Oil rises as unrest in Egypt stokes fears over supply

Investors fear unrest could spread

Egypt is not a major oil producer, but investors are wary that the unrest there could spread through the Middle East, which pumps more than a third of the world’s oil. Photograph: Karim Mohsen/Getty Images

Egypt is not a major oil producer, but investors are wary that the unrest there could spread through the Middle East, which pumps more than a third of the world’s oil. Photograph: Karim Mohsen/Getty Images

Mon, Aug 19, 2013, 09:07

Brent crude held steady above $110 a barrel on Monday, after posting its biggest weekly percentage gain last week since the first half of July, as unrest in Egypt stoked fears over oil supply security in the Middle East. But investors remained cautious as they awaited more clues on when the United States, the world’s largest oil consumer, will begin trimming its monetary stimulus.

Brent crude oil futures for October delivery had slipped 14 cents to $110.26 a barrel by 06.51am. Brent hit a four-month high of $111.53 on Thursday on fears that violence in Cairo could affect the Suez Canal, a major oil conduit. US oil for September delivery fell 16 cents to $107.30.

“A lot of the focus is still on the rising tensions in Egypt and what that’s going to do to the supply of oil,” said Ben Le Brun, an analyst at OptionsXpress in Sydney. “Playing second fiddle to that is some guess work surrounding the potential for tapering of the current quantitative easing programme in the US,” he said.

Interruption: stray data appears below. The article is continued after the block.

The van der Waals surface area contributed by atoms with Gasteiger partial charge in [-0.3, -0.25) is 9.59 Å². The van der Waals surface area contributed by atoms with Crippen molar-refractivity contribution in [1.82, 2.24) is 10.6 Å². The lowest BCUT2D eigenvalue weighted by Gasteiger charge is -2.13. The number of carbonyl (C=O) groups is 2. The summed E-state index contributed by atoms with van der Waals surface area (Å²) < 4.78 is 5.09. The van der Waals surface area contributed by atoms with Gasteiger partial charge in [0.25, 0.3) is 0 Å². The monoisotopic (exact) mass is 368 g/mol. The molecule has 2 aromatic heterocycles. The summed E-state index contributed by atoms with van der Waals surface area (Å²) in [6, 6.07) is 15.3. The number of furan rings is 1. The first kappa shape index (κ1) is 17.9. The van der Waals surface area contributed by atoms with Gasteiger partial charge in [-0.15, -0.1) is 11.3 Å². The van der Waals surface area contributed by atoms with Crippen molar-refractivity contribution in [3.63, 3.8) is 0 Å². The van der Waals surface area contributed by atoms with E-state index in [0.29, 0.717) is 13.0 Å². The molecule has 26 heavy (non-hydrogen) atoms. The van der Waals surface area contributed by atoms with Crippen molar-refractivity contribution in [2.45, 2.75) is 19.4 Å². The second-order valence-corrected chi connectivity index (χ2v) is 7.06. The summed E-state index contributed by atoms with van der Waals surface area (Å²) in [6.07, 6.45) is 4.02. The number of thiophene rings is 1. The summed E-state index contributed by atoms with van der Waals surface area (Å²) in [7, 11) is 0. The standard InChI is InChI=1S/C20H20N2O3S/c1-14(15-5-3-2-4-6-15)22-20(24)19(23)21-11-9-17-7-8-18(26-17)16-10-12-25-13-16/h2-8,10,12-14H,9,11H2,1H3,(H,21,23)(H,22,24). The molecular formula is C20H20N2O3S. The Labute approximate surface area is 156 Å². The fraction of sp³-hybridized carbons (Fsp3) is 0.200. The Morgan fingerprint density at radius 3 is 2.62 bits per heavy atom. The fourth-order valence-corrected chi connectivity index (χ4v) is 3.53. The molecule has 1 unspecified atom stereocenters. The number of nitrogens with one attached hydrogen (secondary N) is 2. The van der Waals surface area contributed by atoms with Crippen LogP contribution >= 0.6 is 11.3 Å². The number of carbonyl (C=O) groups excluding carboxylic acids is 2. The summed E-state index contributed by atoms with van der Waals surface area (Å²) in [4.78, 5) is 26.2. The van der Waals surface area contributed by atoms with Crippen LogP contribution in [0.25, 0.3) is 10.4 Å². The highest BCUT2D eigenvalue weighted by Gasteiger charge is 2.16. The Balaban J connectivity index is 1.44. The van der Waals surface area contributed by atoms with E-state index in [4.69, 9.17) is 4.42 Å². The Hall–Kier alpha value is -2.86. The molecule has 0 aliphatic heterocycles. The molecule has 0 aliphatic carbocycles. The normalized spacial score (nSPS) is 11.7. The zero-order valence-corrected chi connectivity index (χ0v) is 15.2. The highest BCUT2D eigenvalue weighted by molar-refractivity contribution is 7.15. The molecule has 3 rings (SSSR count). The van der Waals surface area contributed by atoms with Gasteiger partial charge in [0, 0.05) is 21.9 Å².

Civil unrest in both Egypt and Libya supported prices. Egypt is not a major oil producer, but investors are wary that the unrest there could spread through the Middle East, which pumps more than a third of the world’s oil. Egypt’s Muslim Brotherhood has accused security forces of killing dozens of detained Islamists, upping the pressure in a crisis that has rocked the Arab world’s most populous state. At least 850 people have died since Wednesday in clashes pitting the followers of deposed Islamist President Mohamed Mursi against the army-backed government.

In addition, Libya’s oil production and exports have been crippled by violence and strikes, pushing exports to the lowest level since the 2011 civil war. The country’s largest refinery has reinstated some oil product exports.

Easing some supply fears, crude resumed flowing through a pipeline from Iraq’s Kirkuk oil fields to Turkey’s Mediterranean port of Ceyhan, Iraqi oil officials said on Sunday. The flow was halted on Friday after a bomb attack near the northern city of Mosul, according to officials.

Reuters